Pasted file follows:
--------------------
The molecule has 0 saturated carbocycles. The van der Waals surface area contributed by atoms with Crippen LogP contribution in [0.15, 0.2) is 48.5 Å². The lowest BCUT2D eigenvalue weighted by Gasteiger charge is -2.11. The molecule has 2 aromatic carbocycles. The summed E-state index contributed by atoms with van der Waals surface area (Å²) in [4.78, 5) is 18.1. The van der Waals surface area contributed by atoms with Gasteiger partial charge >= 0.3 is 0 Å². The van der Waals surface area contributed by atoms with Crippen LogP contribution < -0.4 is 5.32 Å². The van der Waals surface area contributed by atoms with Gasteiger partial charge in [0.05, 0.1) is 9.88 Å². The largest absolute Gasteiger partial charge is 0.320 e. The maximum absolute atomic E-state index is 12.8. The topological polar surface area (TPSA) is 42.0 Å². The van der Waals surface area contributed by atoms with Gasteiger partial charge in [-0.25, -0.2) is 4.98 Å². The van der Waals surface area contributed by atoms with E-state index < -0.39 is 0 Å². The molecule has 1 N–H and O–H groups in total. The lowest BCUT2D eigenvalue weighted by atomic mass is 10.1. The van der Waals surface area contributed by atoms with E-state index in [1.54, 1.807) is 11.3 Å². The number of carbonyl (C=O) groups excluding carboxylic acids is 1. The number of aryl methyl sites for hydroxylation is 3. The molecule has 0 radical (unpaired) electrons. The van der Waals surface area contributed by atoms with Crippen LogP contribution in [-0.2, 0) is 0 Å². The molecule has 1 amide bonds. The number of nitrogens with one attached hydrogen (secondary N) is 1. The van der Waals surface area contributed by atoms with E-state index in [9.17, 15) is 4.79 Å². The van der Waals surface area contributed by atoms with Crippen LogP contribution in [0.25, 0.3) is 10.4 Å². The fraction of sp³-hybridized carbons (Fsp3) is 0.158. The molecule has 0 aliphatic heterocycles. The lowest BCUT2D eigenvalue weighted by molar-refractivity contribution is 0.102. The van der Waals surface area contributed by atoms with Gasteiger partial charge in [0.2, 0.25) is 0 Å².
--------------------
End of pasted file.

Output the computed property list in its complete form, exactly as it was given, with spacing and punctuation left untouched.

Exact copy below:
The molecule has 0 saturated carbocycles. The van der Waals surface area contributed by atoms with Crippen LogP contribution in [0.15, 0.2) is 48.5 Å². The lowest BCUT2D eigenvalue weighted by Gasteiger charge is -2.11. The molecule has 2 aromatic carbocycles. The summed E-state index contributed by atoms with van der Waals surface area (Å²) in [4.78, 5) is 18.1. The van der Waals surface area contributed by atoms with Gasteiger partial charge >= 0.3 is 0 Å². The van der Waals surface area contributed by atoms with Crippen LogP contribution < -0.4 is 5.32 Å². The van der Waals surface area contributed by atoms with Gasteiger partial charge in [0.05, 0.1) is 9.88 Å². The largest absolute Gasteiger partial charge is 0.320 e. The maximum absolute atomic E-state index is 12.8. The topological polar surface area (TPSA) is 42.0 Å². The van der Waals surface area contributed by atoms with Gasteiger partial charge in [-0.25, -0.2) is 4.98 Å². The van der Waals surface area contributed by atoms with E-state index < -0.39 is 0 Å². The molecule has 1 N–H and O–H groups in total. The lowest BCUT2D eigenvalue weighted by atomic mass is 10.1. The van der Waals surface area contributed by atoms with E-state index in [1.54, 1.807) is 11.3 Å². The number of carbonyl (C=O) groups excluding carboxylic acids is 1. The number of aryl methyl sites for hydroxylation is 3. The molecule has 0 radical (unpaired) electrons. The van der Waals surface area contributed by atoms with Crippen LogP contribution in [-0.2, 0) is 0 Å². The molecule has 1 amide bonds. The number of nitrogens with one attached hydrogen (secondary N) is 1. The van der Waals surface area contributed by atoms with E-state index in [9.17, 15) is 4.79 Å². The van der Waals surface area contributed by atoms with Crippen LogP contribution in [0.25, 0.3) is 10.4 Å². The fraction of sp³-hybridized carbons (Fsp3) is 0.158. The molecule has 0 aliphatic heterocycles. The lowest BCUT2D eigenvalue weighted by molar-refractivity contribution is 0.102. The van der Waals surface area contributed by atoms with Gasteiger partial charge in [0.2, 0.25) is 0 Å².